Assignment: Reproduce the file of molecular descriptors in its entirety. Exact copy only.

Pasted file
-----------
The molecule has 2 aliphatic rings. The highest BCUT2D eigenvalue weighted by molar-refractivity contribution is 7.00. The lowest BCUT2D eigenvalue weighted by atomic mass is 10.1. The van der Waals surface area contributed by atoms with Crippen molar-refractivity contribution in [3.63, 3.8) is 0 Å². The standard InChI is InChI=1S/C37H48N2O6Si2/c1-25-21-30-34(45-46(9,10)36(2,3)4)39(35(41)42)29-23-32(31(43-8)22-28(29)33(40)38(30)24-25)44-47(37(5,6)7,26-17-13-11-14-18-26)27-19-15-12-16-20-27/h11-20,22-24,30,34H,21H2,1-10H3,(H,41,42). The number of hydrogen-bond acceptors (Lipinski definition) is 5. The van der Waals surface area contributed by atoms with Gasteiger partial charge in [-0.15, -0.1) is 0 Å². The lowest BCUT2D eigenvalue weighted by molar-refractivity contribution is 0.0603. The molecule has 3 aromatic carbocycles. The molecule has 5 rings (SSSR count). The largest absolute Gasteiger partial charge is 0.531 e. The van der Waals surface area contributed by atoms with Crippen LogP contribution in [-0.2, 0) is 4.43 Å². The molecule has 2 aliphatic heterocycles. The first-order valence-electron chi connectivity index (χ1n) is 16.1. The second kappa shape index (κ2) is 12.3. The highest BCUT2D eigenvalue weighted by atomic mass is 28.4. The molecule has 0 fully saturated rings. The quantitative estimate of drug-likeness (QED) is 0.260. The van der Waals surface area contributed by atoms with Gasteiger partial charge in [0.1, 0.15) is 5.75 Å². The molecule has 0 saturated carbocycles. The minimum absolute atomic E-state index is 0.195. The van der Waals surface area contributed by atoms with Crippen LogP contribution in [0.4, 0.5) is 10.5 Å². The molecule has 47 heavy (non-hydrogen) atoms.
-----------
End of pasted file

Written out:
The molecule has 2 aliphatic rings. The highest BCUT2D eigenvalue weighted by molar-refractivity contribution is 7.00. The lowest BCUT2D eigenvalue weighted by atomic mass is 10.1. The van der Waals surface area contributed by atoms with Crippen molar-refractivity contribution in [3.63, 3.8) is 0 Å². The standard InChI is InChI=1S/C37H48N2O6Si2/c1-25-21-30-34(45-46(9,10)36(2,3)4)39(35(41)42)29-23-32(31(43-8)22-28(29)33(40)38(30)24-25)44-47(37(5,6)7,26-17-13-11-14-18-26)27-19-15-12-16-20-27/h11-20,22-24,30,34H,21H2,1-10H3,(H,41,42). The number of hydrogen-bond acceptors (Lipinski definition) is 5. The van der Waals surface area contributed by atoms with Gasteiger partial charge in [-0.15, -0.1) is 0 Å². The lowest BCUT2D eigenvalue weighted by molar-refractivity contribution is 0.0603. The molecule has 3 aromatic carbocycles. The molecule has 5 rings (SSSR count). The largest absolute Gasteiger partial charge is 0.531 e. The van der Waals surface area contributed by atoms with Crippen LogP contribution in [-0.2, 0) is 4.43 Å². The molecule has 2 aliphatic heterocycles. The first-order valence-electron chi connectivity index (χ1n) is 16.1. The second kappa shape index (κ2) is 12.3. The highest BCUT2D eigenvalue weighted by atomic mass is 28.4. The molecule has 0 fully saturated rings. The quantitative estimate of drug-likeness (QED) is 0.260. The van der Waals surface area contributed by atoms with Gasteiger partial charge in [0.1, 0.15) is 5.75 Å². The molecule has 0 saturated carbocycles. The minimum absolute atomic E-state index is 0.195. The van der Waals surface area contributed by atoms with Crippen LogP contribution in [0.4, 0.5) is 10.5 Å². The molecule has 47 heavy (non-hydrogen) atoms.